Now we think about all the unique nouns in our narrative which are: customer, coins, vending machine, selection button, coke, vend button, robotic arm and cooling system. And we generally turn them into objects. Next we consider the verbs that act on those nouns and consider them for methods.

selection button : push

vend button : push

robotic arm : pickup (coke)

etcetera… After this you apply some lovely object oriented design principles and voila – you have a system that nicely models your narrative but does not take advantage of more than a single core on your system and is positively undistributable.

Oh come on you say, don’t be daft, substitute the word object for actor and you are good to go. Well as it turns out not quite. Do we really need a coin process, how about a vend button process and lets not forget the coke process?? Darnit, this makes no sense! Lets back up and see what we can do about this.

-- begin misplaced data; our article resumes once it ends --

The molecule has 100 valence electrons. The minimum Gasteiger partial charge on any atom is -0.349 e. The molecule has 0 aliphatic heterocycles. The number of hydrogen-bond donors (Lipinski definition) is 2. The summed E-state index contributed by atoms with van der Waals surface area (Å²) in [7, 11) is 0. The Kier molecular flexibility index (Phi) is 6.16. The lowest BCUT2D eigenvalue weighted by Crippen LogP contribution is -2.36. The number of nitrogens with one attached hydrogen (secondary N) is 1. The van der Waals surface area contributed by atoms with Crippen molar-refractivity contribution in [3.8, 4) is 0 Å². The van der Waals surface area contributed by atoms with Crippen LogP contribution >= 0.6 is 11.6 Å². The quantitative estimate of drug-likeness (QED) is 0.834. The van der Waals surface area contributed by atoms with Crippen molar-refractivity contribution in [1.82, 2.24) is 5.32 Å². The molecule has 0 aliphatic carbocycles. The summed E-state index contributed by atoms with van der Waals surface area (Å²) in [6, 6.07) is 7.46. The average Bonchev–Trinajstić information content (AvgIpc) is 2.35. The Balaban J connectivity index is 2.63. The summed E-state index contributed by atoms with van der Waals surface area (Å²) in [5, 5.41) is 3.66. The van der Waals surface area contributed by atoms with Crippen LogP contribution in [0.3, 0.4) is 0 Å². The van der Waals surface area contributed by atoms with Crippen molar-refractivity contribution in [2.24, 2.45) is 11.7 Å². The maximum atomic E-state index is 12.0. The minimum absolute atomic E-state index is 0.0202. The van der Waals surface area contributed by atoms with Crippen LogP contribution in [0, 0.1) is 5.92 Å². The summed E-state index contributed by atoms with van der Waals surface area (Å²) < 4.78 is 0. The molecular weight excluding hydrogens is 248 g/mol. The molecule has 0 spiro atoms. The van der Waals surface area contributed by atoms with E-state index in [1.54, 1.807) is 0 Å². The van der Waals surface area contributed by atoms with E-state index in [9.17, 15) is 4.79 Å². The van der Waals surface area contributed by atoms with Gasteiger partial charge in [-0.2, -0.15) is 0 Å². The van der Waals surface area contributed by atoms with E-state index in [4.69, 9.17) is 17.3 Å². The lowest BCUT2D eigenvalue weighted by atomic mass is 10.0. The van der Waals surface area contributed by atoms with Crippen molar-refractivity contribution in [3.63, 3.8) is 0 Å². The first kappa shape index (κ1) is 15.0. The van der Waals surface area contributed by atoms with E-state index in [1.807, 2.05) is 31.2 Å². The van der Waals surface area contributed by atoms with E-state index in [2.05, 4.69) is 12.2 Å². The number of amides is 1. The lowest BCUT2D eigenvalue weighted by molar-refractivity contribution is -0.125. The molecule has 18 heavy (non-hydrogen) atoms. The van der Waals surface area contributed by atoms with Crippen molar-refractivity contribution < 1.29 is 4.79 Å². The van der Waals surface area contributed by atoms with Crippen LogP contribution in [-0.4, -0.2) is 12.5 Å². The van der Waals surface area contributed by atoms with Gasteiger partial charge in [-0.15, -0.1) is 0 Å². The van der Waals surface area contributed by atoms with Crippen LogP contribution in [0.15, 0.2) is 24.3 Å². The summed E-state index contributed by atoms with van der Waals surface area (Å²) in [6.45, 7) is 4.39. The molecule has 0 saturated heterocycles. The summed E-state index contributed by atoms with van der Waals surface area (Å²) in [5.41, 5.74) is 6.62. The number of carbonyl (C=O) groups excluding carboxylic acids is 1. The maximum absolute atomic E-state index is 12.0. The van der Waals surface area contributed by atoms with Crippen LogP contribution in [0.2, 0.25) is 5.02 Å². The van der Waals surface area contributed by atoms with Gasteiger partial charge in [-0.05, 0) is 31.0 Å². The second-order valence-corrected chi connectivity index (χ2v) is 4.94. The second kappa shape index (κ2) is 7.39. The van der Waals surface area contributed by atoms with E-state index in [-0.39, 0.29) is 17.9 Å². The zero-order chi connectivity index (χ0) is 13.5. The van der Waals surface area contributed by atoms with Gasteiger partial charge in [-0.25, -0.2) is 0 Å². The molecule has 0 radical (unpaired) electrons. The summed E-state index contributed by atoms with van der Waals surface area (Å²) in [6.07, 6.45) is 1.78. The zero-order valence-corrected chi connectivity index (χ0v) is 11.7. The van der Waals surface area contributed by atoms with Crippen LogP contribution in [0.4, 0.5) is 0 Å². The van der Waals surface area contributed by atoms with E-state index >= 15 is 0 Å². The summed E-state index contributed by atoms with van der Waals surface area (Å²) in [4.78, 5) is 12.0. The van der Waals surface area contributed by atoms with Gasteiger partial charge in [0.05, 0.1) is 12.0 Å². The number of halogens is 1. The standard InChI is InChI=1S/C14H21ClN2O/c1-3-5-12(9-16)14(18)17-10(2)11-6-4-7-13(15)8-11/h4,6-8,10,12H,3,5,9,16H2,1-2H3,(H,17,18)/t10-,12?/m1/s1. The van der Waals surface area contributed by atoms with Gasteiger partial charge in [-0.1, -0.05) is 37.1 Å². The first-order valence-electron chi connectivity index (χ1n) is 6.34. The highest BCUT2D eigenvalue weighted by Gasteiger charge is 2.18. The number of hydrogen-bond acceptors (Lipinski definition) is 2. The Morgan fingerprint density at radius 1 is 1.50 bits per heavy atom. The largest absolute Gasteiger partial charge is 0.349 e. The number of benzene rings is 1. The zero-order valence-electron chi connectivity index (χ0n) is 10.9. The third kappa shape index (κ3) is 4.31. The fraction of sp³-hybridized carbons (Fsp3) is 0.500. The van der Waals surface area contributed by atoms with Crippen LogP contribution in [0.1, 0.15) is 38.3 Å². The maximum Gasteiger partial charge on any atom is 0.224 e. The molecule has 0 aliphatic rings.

Designing for Process Based Concurrency

The first thing you must do before we move on is say this three times

“Processes are not threads. Processes are really cheap. Ohmmmm”

“Processes are not threads. Processes are really cheap. Ohmmmm”

“Processes are not threads. Processes are really cheap. Ohmmmm”

This trips up folks new to process bases systems. They want to be stingy with processes worrying that they will take a long time to create, have massive context switching times, pollute L1 cache, etc… Remember that in almost all such systems, certainly for Erlang, Scala and F# processes/actors/agents are green threads. This means they have their own schedulers built into the VM they are running in. You never have to swap out a thread to switch between running one process vs another. With Erlang based systems you usually configure one erlang scheduler per core on the system. These schedulers remain relatively constant.